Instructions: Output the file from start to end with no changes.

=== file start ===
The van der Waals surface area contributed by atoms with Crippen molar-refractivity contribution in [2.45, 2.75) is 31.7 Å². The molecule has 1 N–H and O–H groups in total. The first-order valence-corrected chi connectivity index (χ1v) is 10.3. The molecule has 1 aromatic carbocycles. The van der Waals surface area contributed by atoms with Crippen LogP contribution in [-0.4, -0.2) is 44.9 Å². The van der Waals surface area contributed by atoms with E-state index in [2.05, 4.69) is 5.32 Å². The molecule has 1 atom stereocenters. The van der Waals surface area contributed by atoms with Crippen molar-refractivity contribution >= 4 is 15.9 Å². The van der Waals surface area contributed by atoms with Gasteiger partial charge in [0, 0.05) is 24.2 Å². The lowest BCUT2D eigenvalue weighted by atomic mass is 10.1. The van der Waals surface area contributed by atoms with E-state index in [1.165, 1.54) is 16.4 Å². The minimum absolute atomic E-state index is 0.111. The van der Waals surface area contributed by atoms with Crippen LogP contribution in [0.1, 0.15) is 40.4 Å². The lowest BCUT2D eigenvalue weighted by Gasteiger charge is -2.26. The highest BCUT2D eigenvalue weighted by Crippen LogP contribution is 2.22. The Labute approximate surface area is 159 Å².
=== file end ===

The van der Waals surface area contributed by atoms with Crippen molar-refractivity contribution in [2.45, 2.75) is 31.7 Å². The molecule has 1 N–H and O–H groups in total. The first-order valence-corrected chi connectivity index (χ1v) is 10.3. The molecule has 1 aromatic carbocycles. The van der Waals surface area contributed by atoms with Crippen LogP contribution in [-0.4, -0.2) is 44.9 Å². The van der Waals surface area contributed by atoms with E-state index in [2.05, 4.69) is 5.32 Å². The molecule has 1 atom stereocenters. The van der Waals surface area contributed by atoms with Crippen molar-refractivity contribution >= 4 is 15.9 Å². The van der Waals surface area contributed by atoms with Gasteiger partial charge in [0, 0.05) is 24.2 Å². The lowest BCUT2D eigenvalue weighted by atomic mass is 10.1. The van der Waals surface area contributed by atoms with E-state index in [1.165, 1.54) is 16.4 Å². The minimum absolute atomic E-state index is 0.111. The van der Waals surface area contributed by atoms with Crippen LogP contribution in [0.1, 0.15) is 40.4 Å². The lowest BCUT2D eigenvalue weighted by Gasteiger charge is -2.26. The highest BCUT2D eigenvalue weighted by Crippen LogP contribution is 2.22. The Labute approximate surface area is 159 Å².